ST. PETE BEACH — Opponents of the current comprehensive plan have fired another legal broadside in the seemingly never-ending battle over where and how redevelopment can occur.
Last week, James Anderson and two other residents — Joseph Kody and John Miller — filed two legal actions with the state.
The first asks the state for a formal administration hearing, preceded by mediation.
The second asks the state to withhold final approval of the comprehensive plan pending the outcome of a related legal action in the 2nd District Court of Appeal.
In that case, Anderson is appealing a lower court ruling in favor of the city in the ongoing dispute over the comprehensive plan. Oral arguments on the appeal are scheduled for Nov. 12.
The appeal also has drawn the interest of the First Amendment Foundation, which filed a brief against the city. The foundation's interest involves alleged misuse of closed-door meetings between the commission and its attorneys.
The comprehensive plan has been the center of a legal dispute for more than a decade — a dispute that has cost the city about $1 million in legal fees and produced several referendum elections, political power shifts on the commission, changes to the city charter, and even a special state law.
The city's current comprehensive plan, originally written by a group of residents and hotel owners (Save Our Little Village, or SOLV) and approved by voters, has been reviewed by the state and just last month was unanimously approved by the commission with some changes requested by the state.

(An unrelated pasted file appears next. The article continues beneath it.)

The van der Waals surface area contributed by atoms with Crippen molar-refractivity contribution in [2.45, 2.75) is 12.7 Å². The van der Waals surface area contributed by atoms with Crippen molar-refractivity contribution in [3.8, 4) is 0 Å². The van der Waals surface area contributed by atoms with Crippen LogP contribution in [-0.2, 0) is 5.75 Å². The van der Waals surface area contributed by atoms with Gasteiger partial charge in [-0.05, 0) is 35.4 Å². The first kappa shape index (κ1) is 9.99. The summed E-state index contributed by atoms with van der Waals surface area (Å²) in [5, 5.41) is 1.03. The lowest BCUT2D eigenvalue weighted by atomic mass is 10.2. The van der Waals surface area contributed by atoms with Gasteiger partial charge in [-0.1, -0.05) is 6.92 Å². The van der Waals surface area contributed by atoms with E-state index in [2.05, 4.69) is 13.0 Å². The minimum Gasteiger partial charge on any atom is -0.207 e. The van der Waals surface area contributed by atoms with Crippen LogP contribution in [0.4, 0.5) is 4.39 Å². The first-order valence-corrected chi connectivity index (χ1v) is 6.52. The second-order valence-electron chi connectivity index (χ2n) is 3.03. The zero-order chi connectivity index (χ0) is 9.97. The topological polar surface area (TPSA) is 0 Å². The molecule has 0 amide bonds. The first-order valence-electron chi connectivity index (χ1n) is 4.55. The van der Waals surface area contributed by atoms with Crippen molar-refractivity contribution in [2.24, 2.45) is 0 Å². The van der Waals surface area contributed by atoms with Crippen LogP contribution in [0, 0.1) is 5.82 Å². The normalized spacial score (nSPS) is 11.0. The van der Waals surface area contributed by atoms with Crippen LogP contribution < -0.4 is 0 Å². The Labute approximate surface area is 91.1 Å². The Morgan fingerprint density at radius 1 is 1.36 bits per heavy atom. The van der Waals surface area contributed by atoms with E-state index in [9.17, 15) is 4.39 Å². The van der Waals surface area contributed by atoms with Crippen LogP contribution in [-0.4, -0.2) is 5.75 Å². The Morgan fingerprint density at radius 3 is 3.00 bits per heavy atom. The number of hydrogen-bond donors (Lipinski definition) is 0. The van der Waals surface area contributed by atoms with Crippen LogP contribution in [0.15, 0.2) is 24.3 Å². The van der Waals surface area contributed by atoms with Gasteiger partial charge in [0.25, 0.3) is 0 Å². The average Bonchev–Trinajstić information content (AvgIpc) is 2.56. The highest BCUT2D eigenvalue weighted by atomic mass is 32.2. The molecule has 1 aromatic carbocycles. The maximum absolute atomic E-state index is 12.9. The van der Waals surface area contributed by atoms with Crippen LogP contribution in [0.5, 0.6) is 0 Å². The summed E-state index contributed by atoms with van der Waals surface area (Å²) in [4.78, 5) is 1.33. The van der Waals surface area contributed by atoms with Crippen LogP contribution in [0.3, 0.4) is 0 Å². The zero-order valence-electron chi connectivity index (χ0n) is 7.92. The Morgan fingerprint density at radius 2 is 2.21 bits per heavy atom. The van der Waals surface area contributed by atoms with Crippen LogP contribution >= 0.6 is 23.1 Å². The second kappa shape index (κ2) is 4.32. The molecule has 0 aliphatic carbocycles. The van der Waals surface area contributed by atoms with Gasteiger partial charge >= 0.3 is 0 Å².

Normally, the state would then automatically certify the revised plan and it would be in effect.
The opponents' actions last week could delay or even prevent that outcome.
This is the second time the opponents have tried to put implementation of the plan on hold. A similar request by resident Bill Pyle in 2008 failed when the city and SOLV fought the move.
They appear ready to fight again.
On Friday, the city's legal firm notified the opponents that it is preparing for the administrative hearing and intends to "object to the motion to stay or abate" implementation of the comprehensive plan.
The foes' main argument this time appears to be potentially obstructed views from the Silver Sands Condominium.
The motion for mediation contends that the plan "would negatively impact" residents' "use and enjoyment" of their property, their ability to evacuate during a hurricane and their property values.
The opponents also say the city's comprehensive plan violates state law, particularly as it relates to the effect of redevelopment on the city's infrastructure.
"The SOLV plan is completely incompatible with the residential environment of the Silver Sands," said Ken Weiss, an attorney for the opponents.
"What possible benefit to the city could outweigh the fact those residents will not only will have their property values diminished but will lose the view which brought them to the city?"